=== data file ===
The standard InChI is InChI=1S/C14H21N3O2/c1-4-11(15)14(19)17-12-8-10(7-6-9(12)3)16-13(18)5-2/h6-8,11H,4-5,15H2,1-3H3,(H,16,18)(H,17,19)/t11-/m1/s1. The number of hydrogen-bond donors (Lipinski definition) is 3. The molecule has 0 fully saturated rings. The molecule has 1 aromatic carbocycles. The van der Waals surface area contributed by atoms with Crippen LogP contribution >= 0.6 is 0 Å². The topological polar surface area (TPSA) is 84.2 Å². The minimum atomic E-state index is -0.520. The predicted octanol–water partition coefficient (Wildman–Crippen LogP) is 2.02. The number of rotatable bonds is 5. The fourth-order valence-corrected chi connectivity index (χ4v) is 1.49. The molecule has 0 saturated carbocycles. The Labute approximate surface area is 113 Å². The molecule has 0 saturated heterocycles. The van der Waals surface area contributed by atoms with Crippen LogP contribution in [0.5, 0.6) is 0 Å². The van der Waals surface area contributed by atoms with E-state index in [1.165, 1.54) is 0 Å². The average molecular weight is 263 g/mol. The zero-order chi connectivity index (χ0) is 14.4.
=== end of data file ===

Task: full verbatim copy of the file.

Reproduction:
The standard InChI is InChI=1S/C14H21N3O2/c1-4-11(15)14(19)17-12-8-10(7-6-9(12)3)16-13(18)5-2/h6-8,11H,4-5,15H2,1-3H3,(H,16,18)(H,17,19)/t11-/m1/s1. The number of hydrogen-bond donors (Lipinski definition) is 3. The molecule has 0 fully saturated rings. The molecule has 1 aromatic carbocycles. The van der Waals surface area contributed by atoms with Crippen LogP contribution >= 0.6 is 0 Å². The topological polar surface area (TPSA) is 84.2 Å². The minimum atomic E-state index is -0.520. The predicted octanol–water partition coefficient (Wildman–Crippen LogP) is 2.02. The number of rotatable bonds is 5. The fourth-order valence-corrected chi connectivity index (χ4v) is 1.49. The molecule has 0 saturated carbocycles. The Labute approximate surface area is 113 Å². The molecule has 0 saturated heterocycles. The van der Waals surface area contributed by atoms with Crippen LogP contribution in [0.5, 0.6) is 0 Å². The van der Waals surface area contributed by atoms with E-state index in [1.165, 1.54) is 0 Å². The average molecular weight is 263 g/mol. The zero-order chi connectivity index (χ0) is 14.4.